This study investigates the effect of intensive board monitoring, which is measured by the structure of monitoring committees (audit committee, outside director nomination committee, and compensation committee) in the board, on the shareholder wealth in Korea. More importantly, we confirm how this effect can be changed by the various firm characteristics related to the managerial incentives and the efficiency of corporate control mechanisms. Based on this approach, we provide the alternative arguments to the multilateral views to understand the benefits and costs of board monitoring in emerging markets. Empirically, we find that the high proportion of outside directors in monitoring committees has the positive effect on the firm value. However, this effect decreases or disappears as firms’ age, leverage ratio, volatility of cash flow, competitive threats, and the ownership of controlling shareholders increases, while the effect gets stronger as firms’ free cash flow, the opaqueness of assets and the ownership of institutions become greater. These results mean that the value enhancing the effect of board monitoring depends on the firm characteristics which are closely related to the possibility of agency problem and the necessity of growth strategy of the firm. Additionally, confirming the effect on payout policy, we obtain the similar result in the interaction between board monitoring and firms’ age, volatility of cash flow, and ownership of controlling shareholders.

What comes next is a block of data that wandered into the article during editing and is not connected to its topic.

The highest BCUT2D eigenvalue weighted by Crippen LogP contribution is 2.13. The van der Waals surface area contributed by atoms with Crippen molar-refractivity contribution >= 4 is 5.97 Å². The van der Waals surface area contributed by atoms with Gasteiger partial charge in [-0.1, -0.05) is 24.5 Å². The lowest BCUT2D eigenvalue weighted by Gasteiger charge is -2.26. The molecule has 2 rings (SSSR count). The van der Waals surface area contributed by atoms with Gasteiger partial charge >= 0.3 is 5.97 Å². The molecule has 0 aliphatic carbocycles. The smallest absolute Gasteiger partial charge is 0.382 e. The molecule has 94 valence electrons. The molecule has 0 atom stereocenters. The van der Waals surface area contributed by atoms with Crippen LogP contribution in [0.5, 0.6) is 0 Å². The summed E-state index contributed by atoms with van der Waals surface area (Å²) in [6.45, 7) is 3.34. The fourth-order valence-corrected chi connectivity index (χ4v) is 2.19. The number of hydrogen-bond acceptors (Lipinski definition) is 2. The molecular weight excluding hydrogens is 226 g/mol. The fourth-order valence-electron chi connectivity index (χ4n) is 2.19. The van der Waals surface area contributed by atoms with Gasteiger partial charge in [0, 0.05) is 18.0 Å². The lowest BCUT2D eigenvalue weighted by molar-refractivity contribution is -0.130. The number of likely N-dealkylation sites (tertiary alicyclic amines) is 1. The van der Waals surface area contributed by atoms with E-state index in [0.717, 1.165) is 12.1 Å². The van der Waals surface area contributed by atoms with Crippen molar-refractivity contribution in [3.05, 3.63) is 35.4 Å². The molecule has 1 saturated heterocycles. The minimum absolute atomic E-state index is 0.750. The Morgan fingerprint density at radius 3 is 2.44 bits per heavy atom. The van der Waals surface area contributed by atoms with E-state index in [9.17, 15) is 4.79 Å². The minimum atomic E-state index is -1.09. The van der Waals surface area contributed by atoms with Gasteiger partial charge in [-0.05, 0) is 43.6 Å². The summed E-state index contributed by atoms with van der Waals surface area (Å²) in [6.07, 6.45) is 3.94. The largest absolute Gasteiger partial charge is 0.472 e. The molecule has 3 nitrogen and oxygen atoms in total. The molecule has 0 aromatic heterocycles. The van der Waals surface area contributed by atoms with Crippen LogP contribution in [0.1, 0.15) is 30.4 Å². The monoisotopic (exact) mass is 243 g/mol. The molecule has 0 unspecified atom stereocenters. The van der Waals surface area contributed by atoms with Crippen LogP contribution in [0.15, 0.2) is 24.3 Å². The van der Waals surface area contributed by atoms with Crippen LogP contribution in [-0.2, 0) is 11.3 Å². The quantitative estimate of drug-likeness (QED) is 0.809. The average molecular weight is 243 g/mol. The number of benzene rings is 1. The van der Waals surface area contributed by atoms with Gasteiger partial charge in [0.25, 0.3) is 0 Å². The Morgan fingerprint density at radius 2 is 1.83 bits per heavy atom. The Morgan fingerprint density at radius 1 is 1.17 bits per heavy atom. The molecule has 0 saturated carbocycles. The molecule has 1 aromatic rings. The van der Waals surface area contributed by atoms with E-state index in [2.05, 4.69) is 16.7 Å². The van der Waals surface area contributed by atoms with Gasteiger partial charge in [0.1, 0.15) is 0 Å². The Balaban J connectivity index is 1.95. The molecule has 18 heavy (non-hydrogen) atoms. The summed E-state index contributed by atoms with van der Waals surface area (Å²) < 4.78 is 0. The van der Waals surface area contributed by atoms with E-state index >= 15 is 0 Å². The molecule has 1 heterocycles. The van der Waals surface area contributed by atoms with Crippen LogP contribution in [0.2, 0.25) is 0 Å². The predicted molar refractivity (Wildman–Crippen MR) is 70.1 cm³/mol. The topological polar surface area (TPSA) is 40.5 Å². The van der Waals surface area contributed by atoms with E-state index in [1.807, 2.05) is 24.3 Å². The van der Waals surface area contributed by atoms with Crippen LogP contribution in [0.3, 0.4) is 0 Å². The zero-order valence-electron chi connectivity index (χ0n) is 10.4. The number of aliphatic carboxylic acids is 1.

Looking beyond this study, our results support the argument of prior literature which suggests that the one size does not fit all: the agency problem will not be solved by one specific control mechanism, therefore we should consider the practical complexity of corporate management and various factors.